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soc.culture.jewish FAQ: Observance, Marriage, Women in Judaism (4/12)
Section - Question 7.14: Why is there a prohibition on travel on Shabbat?

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                                  Answer:
   
   The Sabbath prohibitions involve 39 categories of "work". Well,
   actually, what is prohibited is "melachah", as opposed to "avodah",
   which would imply labor. These categories relate to acts required to
   build the Tabernacle that was used in the desert and the early days of
   the First Commonwealth, before Solomon's Temple. The Talmud deduces
   this rule because the mention of Sabbath rest interrupts the telling
   of the building of the Tabernacle that takes up much of the last part
   of Exodus.
   
   Philosophically speaking, the Tabernacle and Temples were microcosms,
   the universe in miniature. Therefore, resting from the acts involved
   in building the Tabernacle is a way to commemorate G-d's "resting" (if
   one can truly speak of One Who is beyond Time resting) from creating
   the universe. Hence, melachah is defined more by an acts creative or
   world-changing content than by the effort involved.
   
   This prohibition on travel is found in Exodus 16:29: "A person shall
   not leave his place on the seventh day". "His place" is taken to be
   the town/city where he began the Sabbath. This shows that one form of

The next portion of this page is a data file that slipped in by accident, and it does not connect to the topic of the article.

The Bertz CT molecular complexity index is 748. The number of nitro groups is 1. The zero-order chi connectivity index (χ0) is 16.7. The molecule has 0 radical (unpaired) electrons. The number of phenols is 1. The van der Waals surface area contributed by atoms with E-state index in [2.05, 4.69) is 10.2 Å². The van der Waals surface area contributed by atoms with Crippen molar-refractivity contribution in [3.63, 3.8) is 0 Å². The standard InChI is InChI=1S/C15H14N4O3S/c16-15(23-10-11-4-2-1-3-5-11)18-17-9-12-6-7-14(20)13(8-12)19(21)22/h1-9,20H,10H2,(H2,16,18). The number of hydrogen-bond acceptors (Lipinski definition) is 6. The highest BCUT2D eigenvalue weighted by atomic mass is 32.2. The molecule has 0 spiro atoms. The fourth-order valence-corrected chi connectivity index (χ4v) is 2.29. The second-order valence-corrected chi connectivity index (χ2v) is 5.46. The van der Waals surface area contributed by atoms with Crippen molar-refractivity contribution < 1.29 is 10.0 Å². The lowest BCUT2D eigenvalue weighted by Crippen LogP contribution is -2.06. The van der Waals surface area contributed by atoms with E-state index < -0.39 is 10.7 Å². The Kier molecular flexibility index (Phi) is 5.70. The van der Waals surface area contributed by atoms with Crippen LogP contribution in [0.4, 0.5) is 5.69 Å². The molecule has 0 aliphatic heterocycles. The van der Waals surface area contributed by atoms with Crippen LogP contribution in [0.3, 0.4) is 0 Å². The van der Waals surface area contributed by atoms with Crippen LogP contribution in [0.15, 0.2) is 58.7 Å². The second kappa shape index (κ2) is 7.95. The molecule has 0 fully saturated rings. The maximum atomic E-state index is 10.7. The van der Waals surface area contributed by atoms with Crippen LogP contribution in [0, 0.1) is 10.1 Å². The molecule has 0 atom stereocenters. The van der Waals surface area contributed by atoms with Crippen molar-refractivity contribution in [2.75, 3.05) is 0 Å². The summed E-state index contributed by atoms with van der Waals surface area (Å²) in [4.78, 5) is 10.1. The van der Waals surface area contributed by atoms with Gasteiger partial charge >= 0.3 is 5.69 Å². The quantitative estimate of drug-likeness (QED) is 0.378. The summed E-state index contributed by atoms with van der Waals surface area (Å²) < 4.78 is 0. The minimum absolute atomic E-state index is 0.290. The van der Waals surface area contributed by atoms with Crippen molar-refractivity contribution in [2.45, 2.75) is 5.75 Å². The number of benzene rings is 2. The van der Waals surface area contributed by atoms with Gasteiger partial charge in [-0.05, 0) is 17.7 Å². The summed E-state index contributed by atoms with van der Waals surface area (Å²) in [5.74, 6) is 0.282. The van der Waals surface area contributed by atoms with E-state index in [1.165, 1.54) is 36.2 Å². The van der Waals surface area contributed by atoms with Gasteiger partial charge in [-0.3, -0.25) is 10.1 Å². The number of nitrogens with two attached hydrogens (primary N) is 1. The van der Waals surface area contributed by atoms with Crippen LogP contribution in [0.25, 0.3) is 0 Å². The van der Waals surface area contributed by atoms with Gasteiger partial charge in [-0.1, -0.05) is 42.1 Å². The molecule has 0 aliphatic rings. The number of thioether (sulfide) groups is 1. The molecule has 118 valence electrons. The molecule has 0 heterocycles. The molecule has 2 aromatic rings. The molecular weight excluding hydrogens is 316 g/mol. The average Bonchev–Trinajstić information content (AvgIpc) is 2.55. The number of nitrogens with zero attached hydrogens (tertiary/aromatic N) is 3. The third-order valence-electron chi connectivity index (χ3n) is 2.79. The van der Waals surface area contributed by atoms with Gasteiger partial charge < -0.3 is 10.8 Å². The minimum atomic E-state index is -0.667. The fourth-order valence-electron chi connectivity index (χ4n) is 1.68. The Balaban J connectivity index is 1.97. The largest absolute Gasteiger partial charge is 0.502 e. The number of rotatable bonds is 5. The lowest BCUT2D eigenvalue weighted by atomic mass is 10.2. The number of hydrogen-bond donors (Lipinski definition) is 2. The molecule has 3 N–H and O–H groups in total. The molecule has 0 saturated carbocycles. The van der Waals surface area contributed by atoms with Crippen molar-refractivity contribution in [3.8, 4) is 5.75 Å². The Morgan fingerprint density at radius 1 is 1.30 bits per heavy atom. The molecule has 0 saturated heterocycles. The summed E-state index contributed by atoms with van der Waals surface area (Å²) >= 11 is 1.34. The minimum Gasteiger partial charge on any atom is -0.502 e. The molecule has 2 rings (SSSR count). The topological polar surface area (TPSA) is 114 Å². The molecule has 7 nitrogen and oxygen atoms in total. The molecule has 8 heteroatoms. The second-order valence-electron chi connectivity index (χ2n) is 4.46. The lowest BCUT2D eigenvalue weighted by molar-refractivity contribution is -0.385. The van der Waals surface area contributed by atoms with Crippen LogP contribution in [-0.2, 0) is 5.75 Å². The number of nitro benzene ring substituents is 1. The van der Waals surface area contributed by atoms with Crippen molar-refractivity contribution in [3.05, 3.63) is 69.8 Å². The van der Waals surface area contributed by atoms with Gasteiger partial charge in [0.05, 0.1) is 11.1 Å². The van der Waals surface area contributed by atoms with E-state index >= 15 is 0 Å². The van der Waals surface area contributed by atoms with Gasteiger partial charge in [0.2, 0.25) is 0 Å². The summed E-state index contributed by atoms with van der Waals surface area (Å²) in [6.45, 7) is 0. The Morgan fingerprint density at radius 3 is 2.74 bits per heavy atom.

change is not being in the town where you began the Sabbath. A town
   (actually, township) is defined as a group of homes that are within 70
   amos (roughly 105 feet) of each other. Add to that enough to produce a
   rectangle aligned with the compass points; in other words, fill in the
   corners to make a rectangle with sides on the N-S and E-W lines. Last,
   the town includes a 2,000 ammah (3,000 ft or so) area around the
   rectangle. If one wishes to travel from one town to another, and if
   the two towns are less than 4,000 amos apart, you can establish a
   formal central point for yourself between the two towns by putting
   some food down in a spot between them. This is called an "eiruv
   techumim" (a mixing of surrounding distances). In a sense, you
   established the significant part of the prohibited change on Friday,
   allowing you to be within any city that is within 2,000 amos of the
   food rather than within that distance from your starting point.

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